Series: The Hundredth Queen #1
Published by Skyscape on June 1st 2017
Buy on Amazon
FTC Disclosure: I received this book for free from Netgalley in exchange for an honest review. This does not affect my opinion of the book or the content of my review.
Okay, so I have to admit that what initially drew me to this book were the first lines of the synopsis: “He wanted a warrior queen. He got a revolutionary.” That just screamed kick ass heroine to me so I couldn’t wait to dive into Emily King’s The Hundredth Queen, the first book in The Hundredth Queen series. The Hundredth Queen follows eighteen-year-old Kalinda, a sickly orphan girl who is a ward of the Sisterhood. Because she has been prone to fevers her entire life, she has not received much of the training that her fellow wards have received. This makes her a very unlikely candidate for the future that most of her fellow wards wish for – that of being ‘claimed’ by a royal family. Wards who are ‘claimed’ go on to become servants, or sometimes even courtesans or wives.
Kalinda is fully prepared to join the Sisterhood when the time comes and live a life of seclusion and prayer. In fact, she’d much prefer this over the alternative. When Rajah Tarek, who has the reputation of being a tyrant, comes to the Sisterhood looking to claim a new courtesan, as well as his 100th wife, Kalinda and her beloved friend Jaya conspire so as not to be chosen by Rajah. Their plan unfortunately backfires and Rajah chooses Kalinda to be his 100th wife, taking her away from Jaya and the only life she has ever known.
What Kalinda soon learns is that being the 100th wife means she must take part in a Rank Tournament to defend her place among Rajah’s other wives and courtesans and that the Rank Tournament is basically a fight to the death. Kalinda is horrified by the idea that all of these women are willing to kill each other just to improve their wifely ranking and is desperate to find a way out of her predicament, especially since she has no interest in being Rajah’s wife. Instead, she has fallen head over heels for one of Rajah’s guards, Captain Deven Naik. Kalinda wants nothing more than to find a way to escape her unwanted fate and be with the man she loves. Her best chance for escape comes when she learns that those fevers she has suffered from all her life are actually so much more than just fevers. Instead, they are a manifestation of a latent power she possesses but that the Sisterhood has kept hidden by dosing her with a “fever” tonic. Why? Because the power Kalinda possesses is forbidden and could mean death if the wrong people were to find out about it.
Can Kalinda harness this power while keeping it a secret from those who would harm her? And can she use it to escape this death match that Rajah has set her up for?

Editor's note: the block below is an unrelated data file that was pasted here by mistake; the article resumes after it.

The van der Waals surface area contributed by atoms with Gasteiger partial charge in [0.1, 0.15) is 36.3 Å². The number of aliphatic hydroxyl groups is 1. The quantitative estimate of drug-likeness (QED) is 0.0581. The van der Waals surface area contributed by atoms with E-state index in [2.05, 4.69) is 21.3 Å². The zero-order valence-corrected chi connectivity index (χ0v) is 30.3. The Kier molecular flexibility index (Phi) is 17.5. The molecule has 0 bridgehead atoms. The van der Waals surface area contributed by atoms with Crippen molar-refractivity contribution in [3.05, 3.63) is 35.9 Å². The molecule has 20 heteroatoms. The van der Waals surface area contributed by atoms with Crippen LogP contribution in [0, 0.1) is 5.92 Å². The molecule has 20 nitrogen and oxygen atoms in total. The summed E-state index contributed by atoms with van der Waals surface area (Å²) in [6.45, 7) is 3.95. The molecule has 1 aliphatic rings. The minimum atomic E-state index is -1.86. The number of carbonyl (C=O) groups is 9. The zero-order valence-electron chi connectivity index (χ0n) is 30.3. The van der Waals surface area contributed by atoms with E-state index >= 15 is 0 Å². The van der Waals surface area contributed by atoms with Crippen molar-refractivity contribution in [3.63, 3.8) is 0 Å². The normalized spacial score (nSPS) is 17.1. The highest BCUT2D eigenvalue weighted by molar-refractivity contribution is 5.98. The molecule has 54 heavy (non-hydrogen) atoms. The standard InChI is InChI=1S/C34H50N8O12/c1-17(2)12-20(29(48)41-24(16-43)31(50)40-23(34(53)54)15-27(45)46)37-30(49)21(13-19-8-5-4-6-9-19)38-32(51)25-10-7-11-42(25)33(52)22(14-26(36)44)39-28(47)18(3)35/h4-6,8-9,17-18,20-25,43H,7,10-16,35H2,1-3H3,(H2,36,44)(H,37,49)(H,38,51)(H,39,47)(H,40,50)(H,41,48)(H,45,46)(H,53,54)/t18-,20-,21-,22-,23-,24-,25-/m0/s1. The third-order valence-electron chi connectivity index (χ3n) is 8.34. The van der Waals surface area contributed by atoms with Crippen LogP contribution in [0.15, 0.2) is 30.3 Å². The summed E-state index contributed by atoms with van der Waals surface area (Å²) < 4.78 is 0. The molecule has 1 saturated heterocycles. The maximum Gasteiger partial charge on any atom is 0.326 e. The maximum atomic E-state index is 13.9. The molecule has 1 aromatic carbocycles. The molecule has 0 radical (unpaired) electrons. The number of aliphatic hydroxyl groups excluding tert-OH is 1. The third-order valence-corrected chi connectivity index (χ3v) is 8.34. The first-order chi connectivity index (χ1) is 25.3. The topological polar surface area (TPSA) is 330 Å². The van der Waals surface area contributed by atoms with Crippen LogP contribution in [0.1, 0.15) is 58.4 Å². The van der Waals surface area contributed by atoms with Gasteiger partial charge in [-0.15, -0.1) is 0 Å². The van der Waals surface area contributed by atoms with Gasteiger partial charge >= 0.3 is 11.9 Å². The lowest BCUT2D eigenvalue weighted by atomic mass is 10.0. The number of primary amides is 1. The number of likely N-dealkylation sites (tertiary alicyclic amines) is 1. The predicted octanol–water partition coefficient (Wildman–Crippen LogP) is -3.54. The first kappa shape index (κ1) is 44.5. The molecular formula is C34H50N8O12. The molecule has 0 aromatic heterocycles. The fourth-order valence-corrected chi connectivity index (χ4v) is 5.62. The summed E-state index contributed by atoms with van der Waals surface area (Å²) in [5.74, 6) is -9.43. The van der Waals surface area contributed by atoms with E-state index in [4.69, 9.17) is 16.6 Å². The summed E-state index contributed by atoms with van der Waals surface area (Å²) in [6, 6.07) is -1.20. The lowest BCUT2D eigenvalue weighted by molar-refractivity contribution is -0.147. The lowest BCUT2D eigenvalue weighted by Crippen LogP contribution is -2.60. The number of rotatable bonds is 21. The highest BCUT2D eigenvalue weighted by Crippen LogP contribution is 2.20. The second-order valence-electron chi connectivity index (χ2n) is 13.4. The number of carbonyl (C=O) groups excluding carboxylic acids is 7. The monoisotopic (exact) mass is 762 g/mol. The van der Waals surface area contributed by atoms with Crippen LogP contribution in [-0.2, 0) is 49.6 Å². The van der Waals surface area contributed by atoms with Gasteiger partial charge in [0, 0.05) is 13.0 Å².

Kalinda was definitely my favorite part of The Hundredth Queen. I always enjoy reading about an underdog that I can root for and with her fevers and lack of training, she is immediately presented in the role of the underdog. As I was reading about the ‘Claiming’ process and seeing how few options women have in this society, I was completely turned off, so I found Kalinda very relatable as soon as it became clear that she felt the same way I did about the few choices women had. After seeing that all she wanted was to be able to choose her own path rather than have it dictated to her, it was that much more heart-wrenching to see her taken away and therefore separated from Jaya, who is obviously like a sister to her.
I continued to relate to Kalinda once she learned about the Rank Tournament and was horrified to find out what all of these women are willing to do to each other just to compete for Rajah’s attention. The treatment of women in the book is truly appalling, and Kalinda’s recognition of that, along with those first lines of the synopsis made me perk up once more: Is Kalinda going to be the revolutionary who changes everything?
As awful as the idea of the Rank Tournament was, I have to admit that the training scenes and especially the combat scenes in the novel are pretty amazing. Those wives and courtesans are not people you want to end up on the wrong side of. They are fierce and they’re willing to fight dirty to get what they want. Lakia, Rajah’s number 1 wife is especially vicious and I feared for Kalinda on more than one occasion because Lakia really seems to have it in for her.
Aside from a relatable underdog main character and some epic action scenes, another aspect of the novel I enjoyed was the forbidden magic. Those who possess the magic are called Bhuta and they are just fascinating. Rajah has had many of them killed over the years, but those who have survived are in hiding and hoping to find a way to strike back at Rajah. We don’t learn too much about them in this book, so I hope they will be explored in more depth in future books in the series. What we do know is that their powers appear to be elemental, based on earth, wind, air, and fire.